Common Tread

Triumph also partners up with India's Bajaj

Aug 08, 2017

Nearly three years have passed since we reported that Triumph had put on hold its plans to build small-displacement motorcycles. Just a week has passed since Lemmy mused about how sweet it would be to have a smaller displacement Street Triple.

Now it appears we'll actually get those smaller Triumphs. Or, at least, Asia will.

Triumph and Bajaj of India have announced a "new global partnership [that] will enable Triumph to significantly expand its global reach by entering new higher volume market segments, especially within the emerging markets across the world."

This all makes sense. The U.S. motorcycle market is stagnant. Europe is doing better, but sales are still uneven across market segments. Asia is where the action is, and that will continue as more consumers there edge into the middle class and will be looking to step up to a "premium" brand of motorcycle over their current rides. That's why BMW is partnering with TVS Motor Company in India to build the G 310 R and subsequent models in that line. Bajaj already owns a large minority stake in KTM and builds the 390 Duke in India, where it sells almost as well as the Bajaj Dominar that uses the same engine, even though the KTM is more expensive. Bajaj will soon be building Husqvarna motorcycles, including production versions of the Vitpilen and Svartpilen concept bikes that caused a stir at the EICMA show in 2014.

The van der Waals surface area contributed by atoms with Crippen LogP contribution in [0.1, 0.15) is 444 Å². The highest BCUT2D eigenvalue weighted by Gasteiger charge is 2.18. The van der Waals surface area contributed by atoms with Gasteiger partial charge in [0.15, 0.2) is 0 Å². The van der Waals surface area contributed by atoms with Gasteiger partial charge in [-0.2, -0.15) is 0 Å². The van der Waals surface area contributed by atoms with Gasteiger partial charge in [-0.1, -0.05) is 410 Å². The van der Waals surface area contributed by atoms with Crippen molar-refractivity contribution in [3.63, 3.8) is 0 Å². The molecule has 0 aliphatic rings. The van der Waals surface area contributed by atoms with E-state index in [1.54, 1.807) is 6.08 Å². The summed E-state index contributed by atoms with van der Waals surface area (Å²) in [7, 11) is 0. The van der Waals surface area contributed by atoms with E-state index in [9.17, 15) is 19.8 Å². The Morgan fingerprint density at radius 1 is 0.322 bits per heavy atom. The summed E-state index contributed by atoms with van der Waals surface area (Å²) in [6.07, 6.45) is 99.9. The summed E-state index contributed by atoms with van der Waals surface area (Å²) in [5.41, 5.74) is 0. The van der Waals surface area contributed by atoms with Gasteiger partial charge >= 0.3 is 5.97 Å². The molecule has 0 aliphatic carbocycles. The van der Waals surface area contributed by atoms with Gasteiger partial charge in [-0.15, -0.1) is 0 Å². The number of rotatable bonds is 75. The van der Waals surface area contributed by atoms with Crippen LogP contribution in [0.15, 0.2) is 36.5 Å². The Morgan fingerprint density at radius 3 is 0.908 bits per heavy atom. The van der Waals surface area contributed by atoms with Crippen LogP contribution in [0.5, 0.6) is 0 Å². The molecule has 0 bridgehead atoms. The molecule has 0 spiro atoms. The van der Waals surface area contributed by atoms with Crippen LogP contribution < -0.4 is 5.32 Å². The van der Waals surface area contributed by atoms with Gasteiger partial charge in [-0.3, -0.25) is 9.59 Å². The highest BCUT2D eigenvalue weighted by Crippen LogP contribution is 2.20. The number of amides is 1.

Because I live with a woman who has a Ph.D. that includes a specialization in post-colonial studies, I could explore the irony of Indian companies buying up the icons of their former colonial masters who considered them inferior, such as Tata Motors buying Jaguar and Land Rover. But as fascinating as that line of thought may be, it would probably fall flat on a motorcycle site, so we'll stay on topic.

The point is that while Triumph already builds motorcycles in Thailand and Brazil to keep costs down, what's different with this news is that the company is going beyond building existing bikes and plans to enter new market segments — not just building bikes in India, but selling them there in significant numbers, too.

So will we finally see the 250 cc Triumph that has been rumored for years? Will Lemmy get the 425 cc Street Triple derivative he was dreaming about? Whether models like that ever make it to the U.S. market is a very open question, but the odds just got a lot better.